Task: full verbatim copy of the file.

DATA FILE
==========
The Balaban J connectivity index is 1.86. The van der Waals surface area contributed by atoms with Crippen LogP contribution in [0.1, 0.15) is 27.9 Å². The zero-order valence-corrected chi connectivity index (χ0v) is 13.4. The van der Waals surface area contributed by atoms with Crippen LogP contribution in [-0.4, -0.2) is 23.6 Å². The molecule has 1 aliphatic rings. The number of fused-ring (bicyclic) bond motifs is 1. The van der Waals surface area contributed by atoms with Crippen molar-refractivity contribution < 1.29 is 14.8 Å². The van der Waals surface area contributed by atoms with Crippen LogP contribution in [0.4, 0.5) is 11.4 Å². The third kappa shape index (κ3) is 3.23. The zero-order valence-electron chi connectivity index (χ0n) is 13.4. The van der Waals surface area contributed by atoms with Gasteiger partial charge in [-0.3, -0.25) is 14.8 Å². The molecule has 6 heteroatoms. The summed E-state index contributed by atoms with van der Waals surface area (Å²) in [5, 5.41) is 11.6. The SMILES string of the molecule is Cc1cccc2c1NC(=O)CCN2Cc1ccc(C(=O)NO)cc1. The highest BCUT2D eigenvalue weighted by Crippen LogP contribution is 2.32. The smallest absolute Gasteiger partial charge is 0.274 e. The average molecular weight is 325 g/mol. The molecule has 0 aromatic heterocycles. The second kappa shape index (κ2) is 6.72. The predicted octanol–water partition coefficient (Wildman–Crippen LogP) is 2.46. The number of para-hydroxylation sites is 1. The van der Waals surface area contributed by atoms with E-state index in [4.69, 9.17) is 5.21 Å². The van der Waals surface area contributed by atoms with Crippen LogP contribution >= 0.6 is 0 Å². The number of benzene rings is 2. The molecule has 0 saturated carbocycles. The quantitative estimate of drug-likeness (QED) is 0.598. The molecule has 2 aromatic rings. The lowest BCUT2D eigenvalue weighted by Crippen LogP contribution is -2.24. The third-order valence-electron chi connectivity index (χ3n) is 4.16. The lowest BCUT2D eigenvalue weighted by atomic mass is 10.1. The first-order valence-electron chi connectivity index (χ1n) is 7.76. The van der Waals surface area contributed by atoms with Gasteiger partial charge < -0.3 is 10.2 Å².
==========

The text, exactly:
The Balaban J connectivity index is 1.86. The van der Waals surface area contributed by atoms with Crippen LogP contribution in [0.1, 0.15) is 27.9 Å². The zero-order valence-corrected chi connectivity index (χ0v) is 13.4. The van der Waals surface area contributed by atoms with Crippen LogP contribution in [-0.4, -0.2) is 23.6 Å². The molecule has 1 aliphatic rings. The number of fused-ring (bicyclic) bond motifs is 1. The van der Waals surface area contributed by atoms with Crippen molar-refractivity contribution < 1.29 is 14.8 Å². The van der Waals surface area contributed by atoms with Crippen LogP contribution in [0.4, 0.5) is 11.4 Å². The third kappa shape index (κ3) is 3.23. The zero-order valence-electron chi connectivity index (χ0n) is 13.4. The van der Waals surface area contributed by atoms with Gasteiger partial charge in [-0.3, -0.25) is 14.8 Å². The molecule has 6 heteroatoms. The summed E-state index contributed by atoms with van der Waals surface area (Å²) in [5, 5.41) is 11.6. The SMILES string of the molecule is Cc1cccc2c1NC(=O)CCN2Cc1ccc(C(=O)NO)cc1. The highest BCUT2D eigenvalue weighted by Crippen LogP contribution is 2.32. The smallest absolute Gasteiger partial charge is 0.274 e. The average molecular weight is 325 g/mol. The molecule has 0 aromatic heterocycles. The second kappa shape index (κ2) is 6.72. The predicted octanol–water partition coefficient (Wildman–Crippen LogP) is 2.46. The number of para-hydroxylation sites is 1. The van der Waals surface area contributed by atoms with E-state index in [4.69, 9.17) is 5.21 Å². The van der Waals surface area contributed by atoms with Crippen LogP contribution >= 0.6 is 0 Å². The number of benzene rings is 2. The molecule has 0 saturated carbocycles. The quantitative estimate of drug-likeness (QED) is 0.598. The molecule has 2 aromatic rings. The lowest BCUT2D eigenvalue weighted by Crippen LogP contribution is -2.24. The third-order valence-electron chi connectivity index (χ3n) is 4.16. The lowest BCUT2D eigenvalue weighted by atomic mass is 10.1. The first-order valence-electron chi connectivity index (χ1n) is 7.76. The van der Waals surface area contributed by atoms with Gasteiger partial charge < -0.3 is 10.2 Å².